Introduction – why this question?
(Published in 2009, some links and author contacts updated in April 2016)
Introduction – why this question?
Image Source: Tyack, David (1974). The One Best System. Cambridge, MA: Harvard University Press. Page 286 (Thank you Jon Becker!)
Everyone is an expert on education and its particular, dominant subset – school. Everyone who has either attended school, taught at school, had their kids at school, managed school, funded school, even avoided school knows what school does. Unlike any other public institution, we can quickly produce an opinion on what schools should and shouldn’t do. Scores of politicians, business leaders or (other) powerful pundits who arrive on the scene claim the credential of knowing how to run schools. Many of these self-proclaimed experts are widely interviewed and financially supported, many more ignored beyond their personal sphere of influence.
But just why are we all ‘experts’ with a more or less considerate opinion on how things should be with schools and education?
Short answer: If we presume we are constituted, built of what we ‘know’, then we don’t only KNOW a lot about school, we ARE school. School is not (just) an institution, it is a particular way of thinking and knowing we are attached to. And because we can’t imagine anything different, we get cornered into dead-ends of ‘solutions’ that substantially change – very little.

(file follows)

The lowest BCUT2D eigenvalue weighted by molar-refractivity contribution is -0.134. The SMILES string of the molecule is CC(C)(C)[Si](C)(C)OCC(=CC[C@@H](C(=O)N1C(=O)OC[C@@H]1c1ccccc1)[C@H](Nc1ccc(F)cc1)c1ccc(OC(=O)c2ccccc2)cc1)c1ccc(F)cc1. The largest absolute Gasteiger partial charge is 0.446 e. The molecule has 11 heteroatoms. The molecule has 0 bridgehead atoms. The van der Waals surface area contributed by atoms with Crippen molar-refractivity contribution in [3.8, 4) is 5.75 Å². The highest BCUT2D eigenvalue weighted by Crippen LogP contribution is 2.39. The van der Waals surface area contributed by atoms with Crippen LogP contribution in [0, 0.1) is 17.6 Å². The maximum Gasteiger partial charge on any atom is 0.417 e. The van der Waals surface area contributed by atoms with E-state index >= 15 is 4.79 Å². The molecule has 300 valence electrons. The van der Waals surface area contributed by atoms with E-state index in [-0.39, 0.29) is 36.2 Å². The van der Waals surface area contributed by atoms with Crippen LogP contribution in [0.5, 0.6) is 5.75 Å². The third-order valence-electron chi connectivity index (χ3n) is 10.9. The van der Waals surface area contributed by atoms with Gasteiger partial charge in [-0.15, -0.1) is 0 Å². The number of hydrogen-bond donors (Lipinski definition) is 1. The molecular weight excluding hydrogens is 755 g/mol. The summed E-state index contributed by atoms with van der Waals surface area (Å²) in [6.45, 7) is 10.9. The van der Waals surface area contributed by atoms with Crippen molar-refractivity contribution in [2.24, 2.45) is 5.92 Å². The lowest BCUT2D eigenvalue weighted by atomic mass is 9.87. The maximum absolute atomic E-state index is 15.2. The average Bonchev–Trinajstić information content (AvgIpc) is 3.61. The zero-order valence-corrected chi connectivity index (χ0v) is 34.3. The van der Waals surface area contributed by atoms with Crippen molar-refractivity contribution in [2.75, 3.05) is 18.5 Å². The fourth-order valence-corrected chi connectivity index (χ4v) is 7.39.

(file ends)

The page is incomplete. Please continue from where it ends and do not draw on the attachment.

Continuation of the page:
Now for the long answer and explanation…
This is the first in a series of posts, collaboratively co-written by Ira Socol, currently the Educational Technology and Innovation Team Leader at Albemarle County Public Schools, Virginia, Dr Greg Thompson, Associate Professor of Education Research at Queensland University of Technology, Brisbane, Queensland, and myself, a high school classroom teacher at Yule Brook College public school in Perth, Western Australia. In this series, we hope to explore the main ideas that make schooling and with it the broader process of education such a powerful, almost monolithic system that so many people are itching to and want to change, yet it has not substantially changed for the last 250 years despite an enormous amount of effort and investment worldwide.
Each of the posts will have a central theme, through which we will try to answer the starting question: “Why is everyone an expert on education?” The themes will try to round specific ways of conceiving education and with it schooling. We posit that it is these ways of thinking we are all ‘experts’ in that are largely responsible for locking us into mostly fruitless debate and superficial change.
The first post will look at the view of education as a science. In this view, education and with it schooling is a scientific, measurable, rational pursuit craving the certainty and with it ‘improvement’ of atomistic parts that make the whole. This view bears statements like “if we could only know, measure and improve this part the whole system would be better off”.